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I have a program in Windows 7 that launches ffmpeg in an external command prompt window but it is impossible to see what arguments were passed in.

Is there a way to see what arguments were given?

marked as duplicate by Ƭᴇcʜιᴇ007 windows-7 Jan 7 '16 at 22:01

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    ProcessExplorer (from Microsoft) can do this as well. It even have a handy tree view. – billc.cn Jan 7 '16 at 20:37
  • @Ƭᴇcʜιᴇ007 This question does not mention a running program, just a program that was launched, which may have long ended before one had a chance to look at a list of running processes in their favorite utility. As such, I don't see the reason to mark it as a duplicate. – dxiv Jan 8 '16 at 3:35
  • @dxiv You should edit your question to make that clear. At the moment it doesn't mention you requirement to know about a program that has already ended (which by the way invalidates my answer). If you don't update the question it probably won't get reopened. – DavidPostill Jan 8 '16 at 9:21
  • @DavidPostill It's obviously not my question (though I edited the title to better match the contents). It is true that the question does not mention the program having ended, but it also doesn't mention it having not ended (and, as it happens, there do exist quick ffmpeg tasks that can take a fraction of a second to complete). Marking the question outright as a duplicate relies on the additional assumption that the program is still running, which is simply not present in the question as asked. A request to clarify, or flag for insufficient information, would have been more appropriate. – dxiv Jan 9 '16 at 1:31
  • @dxiv Apologies, I mistook you for the OP. In that case if the OP thinks it is not a duplicate it is up to him to edit his question, say why it is not a duplicate for him, and it will go into the reopen queue. – DavidPostill Jan 9 '16 at 9:08
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Is there a way to see what arguments were given?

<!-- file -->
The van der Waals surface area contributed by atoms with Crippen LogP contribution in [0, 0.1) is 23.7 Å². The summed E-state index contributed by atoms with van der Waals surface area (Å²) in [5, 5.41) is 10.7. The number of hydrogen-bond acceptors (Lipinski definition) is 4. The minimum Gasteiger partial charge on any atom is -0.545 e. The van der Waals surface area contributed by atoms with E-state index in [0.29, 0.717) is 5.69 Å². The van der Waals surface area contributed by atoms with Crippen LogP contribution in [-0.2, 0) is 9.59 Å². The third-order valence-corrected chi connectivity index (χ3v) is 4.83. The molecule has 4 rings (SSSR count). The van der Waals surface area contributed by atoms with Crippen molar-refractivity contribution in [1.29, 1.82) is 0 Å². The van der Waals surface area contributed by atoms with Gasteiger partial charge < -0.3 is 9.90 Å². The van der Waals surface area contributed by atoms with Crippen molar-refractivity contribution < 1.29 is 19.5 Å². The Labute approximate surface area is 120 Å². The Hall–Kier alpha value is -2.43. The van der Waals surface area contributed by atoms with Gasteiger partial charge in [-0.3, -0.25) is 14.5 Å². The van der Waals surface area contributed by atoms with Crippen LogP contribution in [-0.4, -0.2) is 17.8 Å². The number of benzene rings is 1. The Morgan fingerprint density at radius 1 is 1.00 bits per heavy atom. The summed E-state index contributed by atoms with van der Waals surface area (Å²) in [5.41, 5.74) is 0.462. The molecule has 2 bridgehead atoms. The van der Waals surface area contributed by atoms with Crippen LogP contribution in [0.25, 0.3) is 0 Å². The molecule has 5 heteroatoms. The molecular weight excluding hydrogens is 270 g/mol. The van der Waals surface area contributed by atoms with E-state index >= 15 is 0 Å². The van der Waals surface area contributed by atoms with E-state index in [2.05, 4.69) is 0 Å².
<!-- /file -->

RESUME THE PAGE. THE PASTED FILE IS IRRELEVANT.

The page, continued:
ProcessHacker (a Task Manager replacement) will display the command line arguments for any selected process:

A free, powerful, multi-purpose tool that helps you monitor system resources, debug software and detect malware.

Example:

F:\test>cmd /c test.cmd

F:\test>echo off
Press any key to continue . . .

In ProcessHacker:

  1. Select the process you are interested in.

    There may be several cmd shell processes running and you will have to make sure you select the correct one. Hovering over the process name will show the command line so you know the correct one to select:

    enter image description here

  2. Right click and select "Properties" or just press Enter.

  3. The resulting "Properties" dialog shows the command line used to start the process.

    enter image description here


Disclaimer

I am not affiliated with ProcessHacker in any way, I am just an end user of the software.

  • Windows' built-in Task Manager also shows the full command line for a running process under the Command Line column in the Processes tab, so there is no real need for a 3rd party utility. That said, if the process closes too quickly to catch a glimpse of its command line in the list of running processes, then @Craig620's answer works better. – dxiv Jan 8 '16 at 3:29
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  1. Edit local policy and enable "Audit Process Tracking" (secpol.msc)
  2. Install KB3004375 and reboot https://support.microsoft.com/en-us/kb/3004375
  3. Enable Audit Process Creation/Include CLI (gpedit.msc)
  4. If you're using Win7 Home instead of professional you won't have gpedit.msc. Regedit to HKLM\Software\Microsoft\Windows\CurrentVersion\Policies\System\Audit. Set key ProcessCreationIncludeCmdLine_Enabled = 1

  5. Run the program that launches FFMEG

  6. Review the security event log for event ID 4688

auditPol

auditCli

4688

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